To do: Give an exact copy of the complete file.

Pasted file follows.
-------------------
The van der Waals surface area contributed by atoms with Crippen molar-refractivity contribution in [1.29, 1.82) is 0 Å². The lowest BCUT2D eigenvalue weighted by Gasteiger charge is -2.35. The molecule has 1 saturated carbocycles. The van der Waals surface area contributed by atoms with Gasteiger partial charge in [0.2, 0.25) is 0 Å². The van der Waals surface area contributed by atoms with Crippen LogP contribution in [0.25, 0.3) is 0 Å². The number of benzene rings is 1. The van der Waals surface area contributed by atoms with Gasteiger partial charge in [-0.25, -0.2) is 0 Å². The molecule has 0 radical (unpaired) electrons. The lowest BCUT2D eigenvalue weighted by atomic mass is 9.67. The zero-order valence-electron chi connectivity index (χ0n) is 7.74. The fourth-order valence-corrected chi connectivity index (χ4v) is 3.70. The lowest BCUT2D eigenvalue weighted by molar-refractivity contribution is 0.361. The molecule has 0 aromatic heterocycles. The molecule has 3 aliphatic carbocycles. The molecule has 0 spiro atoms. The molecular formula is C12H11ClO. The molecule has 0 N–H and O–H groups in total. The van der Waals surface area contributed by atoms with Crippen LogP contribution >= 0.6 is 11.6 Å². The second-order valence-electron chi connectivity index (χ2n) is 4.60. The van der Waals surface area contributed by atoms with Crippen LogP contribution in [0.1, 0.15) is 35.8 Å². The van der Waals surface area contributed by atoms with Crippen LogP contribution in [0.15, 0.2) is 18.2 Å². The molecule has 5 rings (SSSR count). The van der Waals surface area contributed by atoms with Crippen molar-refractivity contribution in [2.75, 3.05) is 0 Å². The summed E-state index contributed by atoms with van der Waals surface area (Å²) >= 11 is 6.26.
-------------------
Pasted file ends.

The van der Waals surface area contributed by atoms with Crippen molar-refractivity contribution in [1.29, 1.82) is 0 Å². The lowest BCUT2D eigenvalue weighted by Gasteiger charge is -2.35. The molecule has 1 saturated carbocycles. The van der Waals surface area contributed by atoms with Gasteiger partial charge in [0.2, 0.25) is 0 Å². The van der Waals surface area contributed by atoms with Crippen LogP contribution in [0.25, 0.3) is 0 Å². The number of benzene rings is 1. The van der Waals surface area contributed by atoms with Gasteiger partial charge in [-0.25, -0.2) is 0 Å². The molecule has 0 radical (unpaired) electrons. The lowest BCUT2D eigenvalue weighted by atomic mass is 9.67. The zero-order valence-electron chi connectivity index (χ0n) is 7.74. The fourth-order valence-corrected chi connectivity index (χ4v) is 3.70. The lowest BCUT2D eigenvalue weighted by molar-refractivity contribution is 0.361. The molecule has 0 aromatic heterocycles. The molecule has 3 aliphatic carbocycles. The molecule has 0 spiro atoms. The molecular formula is C12H11ClO. The molecule has 0 N–H and O–H groups in total. The van der Waals surface area contributed by atoms with Crippen LogP contribution >= 0.6 is 11.6 Å². The second-order valence-electron chi connectivity index (χ2n) is 4.60. The van der Waals surface area contributed by atoms with Crippen LogP contribution in [0.1, 0.15) is 35.8 Å². The van der Waals surface area contributed by atoms with Crippen LogP contribution in [0.15, 0.2) is 18.2 Å². The molecule has 5 rings (SSSR count). The van der Waals surface area contributed by atoms with Crippen molar-refractivity contribution in [2.75, 3.05) is 0 Å². The summed E-state index contributed by atoms with van der Waals surface area (Å²) >= 11 is 6.26.